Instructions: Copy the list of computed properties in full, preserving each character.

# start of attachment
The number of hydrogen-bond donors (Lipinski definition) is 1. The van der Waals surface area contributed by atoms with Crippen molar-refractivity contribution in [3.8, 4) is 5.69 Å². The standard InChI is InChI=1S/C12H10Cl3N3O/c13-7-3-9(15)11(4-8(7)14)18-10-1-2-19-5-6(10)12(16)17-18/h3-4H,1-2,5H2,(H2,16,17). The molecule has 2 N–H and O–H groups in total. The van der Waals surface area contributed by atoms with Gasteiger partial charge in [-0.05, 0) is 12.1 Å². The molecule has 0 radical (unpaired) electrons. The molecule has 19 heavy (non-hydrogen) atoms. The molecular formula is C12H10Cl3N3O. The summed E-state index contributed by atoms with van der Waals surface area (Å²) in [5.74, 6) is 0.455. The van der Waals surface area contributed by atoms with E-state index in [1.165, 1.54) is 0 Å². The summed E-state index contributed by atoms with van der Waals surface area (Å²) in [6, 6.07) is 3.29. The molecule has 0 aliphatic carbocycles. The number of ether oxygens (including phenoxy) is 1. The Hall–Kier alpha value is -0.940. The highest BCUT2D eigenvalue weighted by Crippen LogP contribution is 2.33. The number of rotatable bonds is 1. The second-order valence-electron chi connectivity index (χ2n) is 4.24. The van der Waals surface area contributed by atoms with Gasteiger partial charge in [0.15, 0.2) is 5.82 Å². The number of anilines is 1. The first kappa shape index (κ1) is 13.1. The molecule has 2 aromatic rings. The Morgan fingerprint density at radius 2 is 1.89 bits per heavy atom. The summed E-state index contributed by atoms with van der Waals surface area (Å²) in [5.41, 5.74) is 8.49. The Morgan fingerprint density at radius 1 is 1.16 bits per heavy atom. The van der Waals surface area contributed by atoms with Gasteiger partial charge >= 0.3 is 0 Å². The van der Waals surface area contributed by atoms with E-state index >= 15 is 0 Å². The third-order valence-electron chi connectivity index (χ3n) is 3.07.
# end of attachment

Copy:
The number of hydrogen-bond donors (Lipinski definition) is 1. The van der Waals surface area contributed by atoms with Crippen molar-refractivity contribution in [3.8, 4) is 5.69 Å². The standard InChI is InChI=1S/C12H10Cl3N3O/c13-7-3-9(15)11(4-8(7)14)18-10-1-2-19-5-6(10)12(16)17-18/h3-4H,1-2,5H2,(H2,16,17). The molecule has 2 N–H and O–H groups in total. The van der Waals surface area contributed by atoms with Gasteiger partial charge in [-0.05, 0) is 12.1 Å². The molecule has 0 radical (unpaired) electrons. The molecule has 19 heavy (non-hydrogen) atoms. The molecular formula is C12H10Cl3N3O. The summed E-state index contributed by atoms with van der Waals surface area (Å²) in [5.74, 6) is 0.455. The van der Waals surface area contributed by atoms with E-state index in [1.165, 1.54) is 0 Å². The summed E-state index contributed by atoms with van der Waals surface area (Å²) in [6, 6.07) is 3.29. The molecule has 0 aliphatic carbocycles. The number of ether oxygens (including phenoxy) is 1. The Hall–Kier alpha value is -0.940. The highest BCUT2D eigenvalue weighted by Crippen LogP contribution is 2.33. The number of rotatable bonds is 1. The second-order valence-electron chi connectivity index (χ2n) is 4.24. The van der Waals surface area contributed by atoms with Gasteiger partial charge in [0.15, 0.2) is 5.82 Å². The number of anilines is 1. The first kappa shape index (κ1) is 13.1. The molecule has 2 aromatic rings. The Morgan fingerprint density at radius 2 is 1.89 bits per heavy atom. The summed E-state index contributed by atoms with van der Waals surface area (Å²) in [5.41, 5.74) is 8.49. The Morgan fingerprint density at radius 1 is 1.16 bits per heavy atom. The van der Waals surface area contributed by atoms with Gasteiger partial charge >= 0.3 is 0 Å². The van der Waals surface area contributed by atoms with E-state index >= 15 is 0 Å². The third-order valence-electron chi connectivity index (χ3n) is 3.07.